- I’m curious about how these questions are being looked at elsewhere. My interest in international work has led to trips to Argentina, the United States, Germany and Austria for training and experience in theatre, contemporary dance and dramaturgy. Additionally I’m drawn to work in the UK – from Forced Entertainment and Welfare State International to the National Theatre and the Donmar Playhouse – where there is a shared interest in pushing the form while opening the doors. I am excited to explore international relationships as well as the important local and national presence. References and introductions are more than welcome.

- Outside of theatre making, I believe strongly in the need for contemporary, boundary pushing theatre to be involved in educationtraining and neighbourhood outreach. We cannot silo ourselves and expect public support or the next generation of art makers and lovers to emerge from out of blue. I want to develop Making and Showing Labs for professionals.

- Last year we ran a Recreational Performance class in which non-artists worked on a play, learning skills for their professional lives, while developing a shared understanding of theatrical choices.

- We’ve also convened three iterations of the UnConference on the Future(s) of Toronto Performance which brought together artists from across spectrums of age, ethnicity and practice to share common struggles and articulate ways forward. I would like to continue to  develop these programs with additional support.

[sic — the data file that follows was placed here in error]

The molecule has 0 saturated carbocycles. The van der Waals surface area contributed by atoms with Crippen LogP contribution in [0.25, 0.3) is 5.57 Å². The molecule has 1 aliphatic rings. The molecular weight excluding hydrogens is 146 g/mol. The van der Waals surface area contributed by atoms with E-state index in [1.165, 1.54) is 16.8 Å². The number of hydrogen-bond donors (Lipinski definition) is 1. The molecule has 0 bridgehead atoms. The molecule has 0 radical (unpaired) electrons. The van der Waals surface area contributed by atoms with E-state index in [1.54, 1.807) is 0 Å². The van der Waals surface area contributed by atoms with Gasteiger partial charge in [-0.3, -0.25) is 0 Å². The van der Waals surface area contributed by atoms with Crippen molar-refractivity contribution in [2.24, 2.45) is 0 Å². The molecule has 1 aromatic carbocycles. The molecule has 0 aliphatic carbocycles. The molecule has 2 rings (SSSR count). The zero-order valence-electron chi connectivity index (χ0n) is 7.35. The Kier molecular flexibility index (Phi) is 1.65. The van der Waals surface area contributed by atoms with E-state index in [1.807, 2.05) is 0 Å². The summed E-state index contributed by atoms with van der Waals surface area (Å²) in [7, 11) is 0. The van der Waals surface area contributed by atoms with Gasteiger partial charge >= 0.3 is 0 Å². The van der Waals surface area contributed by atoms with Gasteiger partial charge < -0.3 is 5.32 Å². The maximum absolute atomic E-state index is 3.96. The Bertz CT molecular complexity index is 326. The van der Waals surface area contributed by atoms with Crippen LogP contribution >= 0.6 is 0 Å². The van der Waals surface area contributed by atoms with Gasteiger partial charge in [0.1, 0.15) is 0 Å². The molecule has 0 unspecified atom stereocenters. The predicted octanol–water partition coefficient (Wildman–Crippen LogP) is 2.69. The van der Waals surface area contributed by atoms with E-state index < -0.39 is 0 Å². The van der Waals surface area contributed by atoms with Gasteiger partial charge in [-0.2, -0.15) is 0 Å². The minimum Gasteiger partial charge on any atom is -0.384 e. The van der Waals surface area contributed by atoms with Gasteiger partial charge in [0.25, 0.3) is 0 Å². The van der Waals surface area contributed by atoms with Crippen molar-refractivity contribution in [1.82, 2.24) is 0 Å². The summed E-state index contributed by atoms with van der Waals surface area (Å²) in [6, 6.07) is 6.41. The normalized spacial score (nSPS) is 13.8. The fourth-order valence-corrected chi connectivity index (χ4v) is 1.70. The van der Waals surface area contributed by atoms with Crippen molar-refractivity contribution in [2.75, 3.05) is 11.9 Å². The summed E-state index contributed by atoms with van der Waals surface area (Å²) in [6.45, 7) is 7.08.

Along with the artistic ambition and vision, I’m excited by the work that is required to be an Artist as Producer. As times shift and government funding becomes less reliable, I believe strongly in the need to find other sources of support.  Public funding is vital and must be protected, but we have to start looking outside the historic frameworks. 

I believe in, and hope I foster, a positive collaborative environment and I want to to continue to work on how-to-work. I want to get better at communication and sharing, of embracing leadership when needed and being open to other voices. 

 

So that’s it. Big, crazy and a bit much - but what else is worth it? 

 

Great ideas come from collaboration with purpose.  I am proud of and humbled by the bands of remarkable people on the stage, in the rehearsal studios and behind the scenes of Small Wooden Shoe.

I believe, despite all the pressure and scarcity, that by bringing together people from different backgrounds to work on the wicked problems that face us as citizens and artists, we can participate and contribute to positive change.  

It is with this spirit and these beliefs that I continue forward with Small Wooden Shoe.

Thank you for being a part of it.

jz

 

All emphasis, editing and formatting is mine.

A big list of things I did in 2012